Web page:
After the lunch break Access Working Group gathered to talk about "Data mining and WAT files: format, tools and use cases". Peter Stirling, Sara Aubry, Vinay Goel, and Andy Jackson gave talks on "Using WAT at the BnF to map the First World War", "The WAT format and tools for creating WAT files", and "Use cases at Internet Archive and the British Library". Vinay has got some really neat and interactive visualizations based on the WAT files. I talked to Vinay during the break and we had some interesting ideas to work on such as building a content store indexed by hashes while using WAT files in conjunction to replay and a WebSocket based BOINC implementation in JavaScript to perform Hadoop style distributed research operations on IA data on users' machine.
After a short break Access Working Group talked about "Full-text search for web archives and Solr". Anshum Gupta, Andy Jackson, and Alex Thurman presented "Apache Solr: 5.0 and beyond", "Full-text search for web archives at the British Library", and "Solr-based full-text search in Columbia's Human Rights Web Archive" respectively. Anshum's talk was on technical aspects of Solr while the other two talks were more towards a case study.

Day 5

On the last day of the conference Collection Development and Preservation Working Groups were discussing their current state and plans in separate parallel tracks. Before the break I attended Collection Development Working Group. They demonstrated Archive-It account functionality. I expressed the need of a web based API to interact with the Archive-It service. I gave the example of a project I was working on a few years ago in which a feed reader periodically reads from news feeds and sends it to a disaster classifier that Yasmin AlNoamany and Sawood Alam (me) built. If the classifier classifies the news article to be in disaster category, we wanted to archive that page immediately. Unfortunately, Archive-It did not provide a way to programmatically do that (unless we use page scraping or some headless browser), so we ended up using WebCite service for that.
After the break I moved to the Preservation Working Group track where I had a talk scheduled. David S.H. Rosenthal presented his talk on "LOCKSS: Collaborative Distributed Web Archiving For Libraries". He described the working of LOCKSS and how it benefited the publishing industry. He described how Crawljax is used in LOCKSS to capture content that are loaded via Ajax. He also noted that most of the publishing sites try not to rely on Ajax and if they do, they provide some other means to crawl their content to maintain the search engine ranking.
Sawood Alam (me) happened to be the last presenter of the conference where he presented his talk on "Archive Profile Serialization". This talk was in continuation with his earlier talk at IA. He described what should be kept in profiles and how should it be organized. He also talked briefly about the implications of each data organization strategy. Finally he talked about the file format to be used and how it can affect the usefulness of the profiles. He noted that XML, JSON, and YAML like single node file formats are not suitable for profiles and he proposed an alternative format that is a fusion of CDX and JSON formats. Kristinn provided his feedback that it seems the right approach of serialization of such data, but he strongly suggested to name the file format something other than CDXJSON.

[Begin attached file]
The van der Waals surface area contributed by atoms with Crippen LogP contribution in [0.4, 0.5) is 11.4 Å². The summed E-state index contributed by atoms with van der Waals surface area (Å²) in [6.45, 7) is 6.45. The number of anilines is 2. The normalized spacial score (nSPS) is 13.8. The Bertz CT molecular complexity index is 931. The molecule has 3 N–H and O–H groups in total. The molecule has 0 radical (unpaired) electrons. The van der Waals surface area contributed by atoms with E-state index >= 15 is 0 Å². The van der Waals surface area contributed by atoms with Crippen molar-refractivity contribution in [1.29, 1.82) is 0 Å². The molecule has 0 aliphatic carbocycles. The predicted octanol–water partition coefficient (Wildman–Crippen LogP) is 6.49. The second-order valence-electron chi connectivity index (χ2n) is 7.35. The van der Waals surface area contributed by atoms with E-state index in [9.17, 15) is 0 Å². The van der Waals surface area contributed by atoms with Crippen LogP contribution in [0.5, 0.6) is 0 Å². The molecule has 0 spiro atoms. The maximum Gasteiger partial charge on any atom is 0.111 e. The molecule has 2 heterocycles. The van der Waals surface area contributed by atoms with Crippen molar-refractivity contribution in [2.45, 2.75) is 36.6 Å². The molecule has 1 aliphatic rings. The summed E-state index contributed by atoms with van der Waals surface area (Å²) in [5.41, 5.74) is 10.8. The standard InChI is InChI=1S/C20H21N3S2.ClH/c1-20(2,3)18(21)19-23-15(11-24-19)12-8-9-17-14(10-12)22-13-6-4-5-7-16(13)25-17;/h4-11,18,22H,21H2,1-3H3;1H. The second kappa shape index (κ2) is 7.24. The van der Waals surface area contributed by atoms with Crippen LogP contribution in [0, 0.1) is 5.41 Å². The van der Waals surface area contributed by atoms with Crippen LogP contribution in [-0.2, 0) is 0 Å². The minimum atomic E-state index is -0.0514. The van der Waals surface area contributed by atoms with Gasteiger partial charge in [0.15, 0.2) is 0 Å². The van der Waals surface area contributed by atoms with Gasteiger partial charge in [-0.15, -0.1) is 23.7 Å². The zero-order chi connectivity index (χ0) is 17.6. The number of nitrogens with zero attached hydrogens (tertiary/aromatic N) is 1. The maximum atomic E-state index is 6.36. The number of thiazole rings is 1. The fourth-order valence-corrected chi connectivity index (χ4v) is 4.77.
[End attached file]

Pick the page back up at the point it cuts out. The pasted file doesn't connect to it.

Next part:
While we were having lunch, the chair took the opportunity to wrap-up the day and the conference. And now I would like to thank all the organizing team members especially Jason Webber, Sabine Hartmann, Nicholas Taylor, and Ahmed AlSum for organizing and making the event possible.
In the afternoon Ahmed AlSum took me to the Computer History Museum where Marc Weber gave us a tour. It was a great place to visit after such an intense week.

Missed Talks

Due to the parallel tracks I missed some sessions that I wanted to attend such as "SoLoGlo - an archiving and analysis service" by Martin Klein, "Web archive content analysis" by Mohammed Farag, "Identifying national parts of the internet" by Eld Zierau, "Warcbase: Building a scalable platform on HBase and Hadoop" by Jimmy Lin, "WARCrefs for deduplicating web archives" by Youssef Eldakar, and "WARC Standard Revision Workshop" by Clément Oury to name a few. I hope the videos recordings will be available soon. Meanwhile I was following the related tweets.


IIPC GA 2015 was a fantastic event. I had great time, met a lot of new people and some of those whom I knew on the Web, shared my ideas and learned from others. It was the most amazing one complete week I ever had. I appreciate the efforts of everyone who made this possible including organizers, presenters, and attendees.


Please let us know the links of various resources related to IIPC GA 2015 to include below.



Blog Posts


Update (May 12, 2015): Added reference to HTTP/2.0 time resolution and some more blog posts.
Update (May 22, 2015): Added more blogs and tool references.
Update (June 1, 2015): Added link to the video recording playlist.
Sawood Alam


Post a Comment